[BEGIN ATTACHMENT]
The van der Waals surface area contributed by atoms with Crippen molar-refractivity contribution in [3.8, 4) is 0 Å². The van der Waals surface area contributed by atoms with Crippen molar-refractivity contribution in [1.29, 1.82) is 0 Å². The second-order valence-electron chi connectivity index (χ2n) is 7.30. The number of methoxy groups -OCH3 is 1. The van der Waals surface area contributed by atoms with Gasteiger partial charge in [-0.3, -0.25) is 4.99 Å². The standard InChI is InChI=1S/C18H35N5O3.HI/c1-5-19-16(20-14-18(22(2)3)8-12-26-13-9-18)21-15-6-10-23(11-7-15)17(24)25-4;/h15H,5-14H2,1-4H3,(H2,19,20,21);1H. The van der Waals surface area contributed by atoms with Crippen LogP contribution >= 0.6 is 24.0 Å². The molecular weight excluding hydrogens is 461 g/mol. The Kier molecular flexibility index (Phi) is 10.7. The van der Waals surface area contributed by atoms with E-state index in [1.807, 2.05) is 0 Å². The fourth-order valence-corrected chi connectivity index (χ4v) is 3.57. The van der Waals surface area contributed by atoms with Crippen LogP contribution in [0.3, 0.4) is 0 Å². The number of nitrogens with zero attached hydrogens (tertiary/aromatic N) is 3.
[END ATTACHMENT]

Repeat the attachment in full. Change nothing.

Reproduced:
The van der Waals surface area contributed by atoms with Crippen molar-refractivity contribution in [3.8, 4) is 0 Å². The van der Waals surface area contributed by atoms with Crippen molar-refractivity contribution in [1.29, 1.82) is 0 Å². The second-order valence-electron chi connectivity index (χ2n) is 7.30. The number of methoxy groups -OCH3 is 1. The van der Waals surface area contributed by atoms with Gasteiger partial charge in [-0.3, -0.25) is 4.99 Å². The standard InChI is InChI=1S/C18H35N5O3.HI/c1-5-19-16(20-14-18(22(2)3)8-12-26-13-9-18)21-15-6-10-23(11-7-15)17(24)25-4;/h15H,5-14H2,1-4H3,(H2,19,20,21);1H. The van der Waals surface area contributed by atoms with Crippen LogP contribution >= 0.6 is 24.0 Å². The molecular weight excluding hydrogens is 461 g/mol. The Kier molecular flexibility index (Phi) is 10.7. The van der Waals surface area contributed by atoms with E-state index in [1.807, 2.05) is 0 Å². The fourth-order valence-corrected chi connectivity index (χ4v) is 3.57. The van der Waals surface area contributed by atoms with Crippen LogP contribution in [0.3, 0.4) is 0 Å². The number of nitrogens with zero attached hydrogens (tertiary/aromatic N) is 3.